Our dispute resolution team successfully represented InLand, a real estate purchase and sale intermediary, in a civil dispute before the court of first instance and the appeal court over the recovery of broker’s remuneration and late payment interest.
Refusal to pay for services
The seller of the land did not accept its obligation to pay the broker’s fees and did not pay the broker’s invoice on the grounds that the real estate portfolio was not acquired directly by the buyer named in the agreement and purchase contract, but by the person entitled to first right of refusal.
The court’s decision
The court held that, according to the agreement, the obligation to pay the broker’s fee came into force upon the conclusion of the purchase agreement for the relevant real estate portfolio, regardless of whether the right of first refusal was used. In particular, the parties to the transaction did not provide for any additional terms exempting the defendant from the payment of the broker’s fee.
The court emphasised that the exercising of the right of first refusal further confirms the fact that the purchase contract was concluded, since the right of first refusal cannot be exercised before the initial purchase contract has been concluded. The conclusion of the purchase contract cannot be made dependent on the actions of the preemptor, since the purchase contract is concluded before the preemptor makes his choice as to the exercising of the right of first refusal.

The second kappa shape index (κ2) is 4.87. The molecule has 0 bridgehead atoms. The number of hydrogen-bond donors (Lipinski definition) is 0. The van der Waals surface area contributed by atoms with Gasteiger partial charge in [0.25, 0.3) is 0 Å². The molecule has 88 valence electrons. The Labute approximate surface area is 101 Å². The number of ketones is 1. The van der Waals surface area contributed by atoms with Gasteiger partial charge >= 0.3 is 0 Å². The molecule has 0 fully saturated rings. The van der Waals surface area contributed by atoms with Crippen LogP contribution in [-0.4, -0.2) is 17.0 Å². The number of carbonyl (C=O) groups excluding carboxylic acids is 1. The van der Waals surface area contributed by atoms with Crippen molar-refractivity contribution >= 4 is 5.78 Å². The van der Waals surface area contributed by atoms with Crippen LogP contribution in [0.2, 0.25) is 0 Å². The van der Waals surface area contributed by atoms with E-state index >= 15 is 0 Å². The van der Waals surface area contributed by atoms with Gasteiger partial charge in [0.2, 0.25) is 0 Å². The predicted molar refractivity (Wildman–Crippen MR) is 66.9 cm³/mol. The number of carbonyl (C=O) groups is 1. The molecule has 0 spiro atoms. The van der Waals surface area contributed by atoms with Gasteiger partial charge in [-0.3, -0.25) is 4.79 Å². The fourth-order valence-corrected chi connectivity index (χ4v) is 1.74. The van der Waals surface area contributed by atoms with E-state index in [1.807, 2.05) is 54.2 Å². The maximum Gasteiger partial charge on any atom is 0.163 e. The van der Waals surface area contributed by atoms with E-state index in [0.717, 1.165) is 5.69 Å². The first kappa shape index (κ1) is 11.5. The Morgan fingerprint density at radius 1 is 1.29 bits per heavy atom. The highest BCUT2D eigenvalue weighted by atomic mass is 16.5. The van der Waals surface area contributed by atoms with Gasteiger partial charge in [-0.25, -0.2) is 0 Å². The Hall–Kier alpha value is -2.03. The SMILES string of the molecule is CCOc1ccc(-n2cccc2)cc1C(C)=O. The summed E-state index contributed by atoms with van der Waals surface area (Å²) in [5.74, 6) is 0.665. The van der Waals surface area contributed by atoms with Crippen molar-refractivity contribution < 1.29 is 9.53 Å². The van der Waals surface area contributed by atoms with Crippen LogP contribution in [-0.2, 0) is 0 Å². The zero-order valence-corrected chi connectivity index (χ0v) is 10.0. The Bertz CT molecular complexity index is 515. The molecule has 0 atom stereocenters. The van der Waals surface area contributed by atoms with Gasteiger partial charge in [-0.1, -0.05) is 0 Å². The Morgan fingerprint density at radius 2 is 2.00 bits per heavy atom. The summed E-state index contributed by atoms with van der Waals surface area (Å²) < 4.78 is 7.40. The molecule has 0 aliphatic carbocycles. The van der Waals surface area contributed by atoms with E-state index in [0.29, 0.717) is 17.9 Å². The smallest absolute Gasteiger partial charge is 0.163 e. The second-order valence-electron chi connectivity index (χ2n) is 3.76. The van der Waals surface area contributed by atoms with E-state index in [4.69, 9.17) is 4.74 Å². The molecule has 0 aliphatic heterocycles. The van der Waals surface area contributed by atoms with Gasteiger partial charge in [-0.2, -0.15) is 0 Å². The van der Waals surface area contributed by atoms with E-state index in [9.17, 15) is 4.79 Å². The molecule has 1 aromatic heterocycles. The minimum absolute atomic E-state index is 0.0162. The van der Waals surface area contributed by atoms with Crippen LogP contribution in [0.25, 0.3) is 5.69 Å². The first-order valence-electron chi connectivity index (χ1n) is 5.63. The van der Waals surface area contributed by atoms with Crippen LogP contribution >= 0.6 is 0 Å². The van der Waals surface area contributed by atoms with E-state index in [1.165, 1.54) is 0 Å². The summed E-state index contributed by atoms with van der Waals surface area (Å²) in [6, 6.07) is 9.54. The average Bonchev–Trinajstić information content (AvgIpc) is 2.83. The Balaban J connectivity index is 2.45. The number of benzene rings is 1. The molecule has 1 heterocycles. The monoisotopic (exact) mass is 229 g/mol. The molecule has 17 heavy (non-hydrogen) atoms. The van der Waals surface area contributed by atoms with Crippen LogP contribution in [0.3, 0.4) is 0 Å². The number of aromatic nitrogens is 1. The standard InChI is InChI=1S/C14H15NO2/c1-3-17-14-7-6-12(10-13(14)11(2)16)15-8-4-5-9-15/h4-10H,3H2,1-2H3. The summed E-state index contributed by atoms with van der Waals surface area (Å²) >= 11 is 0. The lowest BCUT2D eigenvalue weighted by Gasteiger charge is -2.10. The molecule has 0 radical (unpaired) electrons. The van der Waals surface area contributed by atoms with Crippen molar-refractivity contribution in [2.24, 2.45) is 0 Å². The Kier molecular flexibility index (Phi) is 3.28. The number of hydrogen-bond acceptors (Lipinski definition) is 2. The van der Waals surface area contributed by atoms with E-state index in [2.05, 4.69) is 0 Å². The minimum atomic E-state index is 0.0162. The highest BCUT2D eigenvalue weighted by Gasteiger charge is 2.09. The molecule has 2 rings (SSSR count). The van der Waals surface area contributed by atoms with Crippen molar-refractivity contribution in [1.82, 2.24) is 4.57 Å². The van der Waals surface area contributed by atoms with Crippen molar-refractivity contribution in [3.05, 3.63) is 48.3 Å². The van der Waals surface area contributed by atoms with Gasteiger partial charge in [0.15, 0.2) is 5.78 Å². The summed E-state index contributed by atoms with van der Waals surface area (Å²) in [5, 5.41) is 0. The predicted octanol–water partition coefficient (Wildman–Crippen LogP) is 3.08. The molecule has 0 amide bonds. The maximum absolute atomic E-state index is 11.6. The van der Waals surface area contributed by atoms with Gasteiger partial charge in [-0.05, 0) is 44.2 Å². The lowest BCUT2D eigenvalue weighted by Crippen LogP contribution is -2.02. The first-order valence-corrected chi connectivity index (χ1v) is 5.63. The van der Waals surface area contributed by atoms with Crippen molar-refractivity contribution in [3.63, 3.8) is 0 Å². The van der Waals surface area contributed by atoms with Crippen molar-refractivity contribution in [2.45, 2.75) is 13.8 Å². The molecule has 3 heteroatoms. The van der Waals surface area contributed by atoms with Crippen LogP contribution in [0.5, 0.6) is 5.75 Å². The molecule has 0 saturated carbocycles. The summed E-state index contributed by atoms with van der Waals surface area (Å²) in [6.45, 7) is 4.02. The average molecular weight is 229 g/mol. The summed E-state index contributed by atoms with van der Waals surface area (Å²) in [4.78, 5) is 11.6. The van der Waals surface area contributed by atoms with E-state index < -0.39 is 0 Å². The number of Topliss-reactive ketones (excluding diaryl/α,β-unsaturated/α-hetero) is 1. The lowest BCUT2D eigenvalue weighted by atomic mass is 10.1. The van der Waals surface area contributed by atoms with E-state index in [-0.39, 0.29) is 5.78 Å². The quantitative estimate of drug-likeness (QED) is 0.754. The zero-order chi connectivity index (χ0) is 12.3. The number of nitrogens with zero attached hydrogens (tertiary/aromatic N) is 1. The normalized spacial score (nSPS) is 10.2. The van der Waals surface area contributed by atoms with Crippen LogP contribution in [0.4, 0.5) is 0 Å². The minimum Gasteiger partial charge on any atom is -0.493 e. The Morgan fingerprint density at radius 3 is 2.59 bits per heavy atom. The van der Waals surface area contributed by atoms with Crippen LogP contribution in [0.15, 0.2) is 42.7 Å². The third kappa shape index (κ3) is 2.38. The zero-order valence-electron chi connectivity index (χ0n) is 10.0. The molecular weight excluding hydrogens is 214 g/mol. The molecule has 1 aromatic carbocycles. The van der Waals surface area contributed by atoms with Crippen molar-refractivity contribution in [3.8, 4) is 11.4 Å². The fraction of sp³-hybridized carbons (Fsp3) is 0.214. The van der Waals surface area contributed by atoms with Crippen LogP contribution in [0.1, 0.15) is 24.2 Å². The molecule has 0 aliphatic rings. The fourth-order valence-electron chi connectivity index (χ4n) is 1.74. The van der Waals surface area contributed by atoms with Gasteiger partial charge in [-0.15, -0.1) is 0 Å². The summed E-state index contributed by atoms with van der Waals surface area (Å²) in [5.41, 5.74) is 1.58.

In addition, the court noted that the defendant, despite the exercising of its right of first refusal, had sold the real estate portfolio for the purchase price specified in the purchase contract, deriving from that transaction the economic benefit which it had reason to expect under the agreement between the parties. The defendant had thus achieved its aim through the broker services provided by the applicant.
In the light of the above arguments, both the court of first instance and the court of appeal upheld InLand’s claim for recovery of the broker’s remuneration and default interest.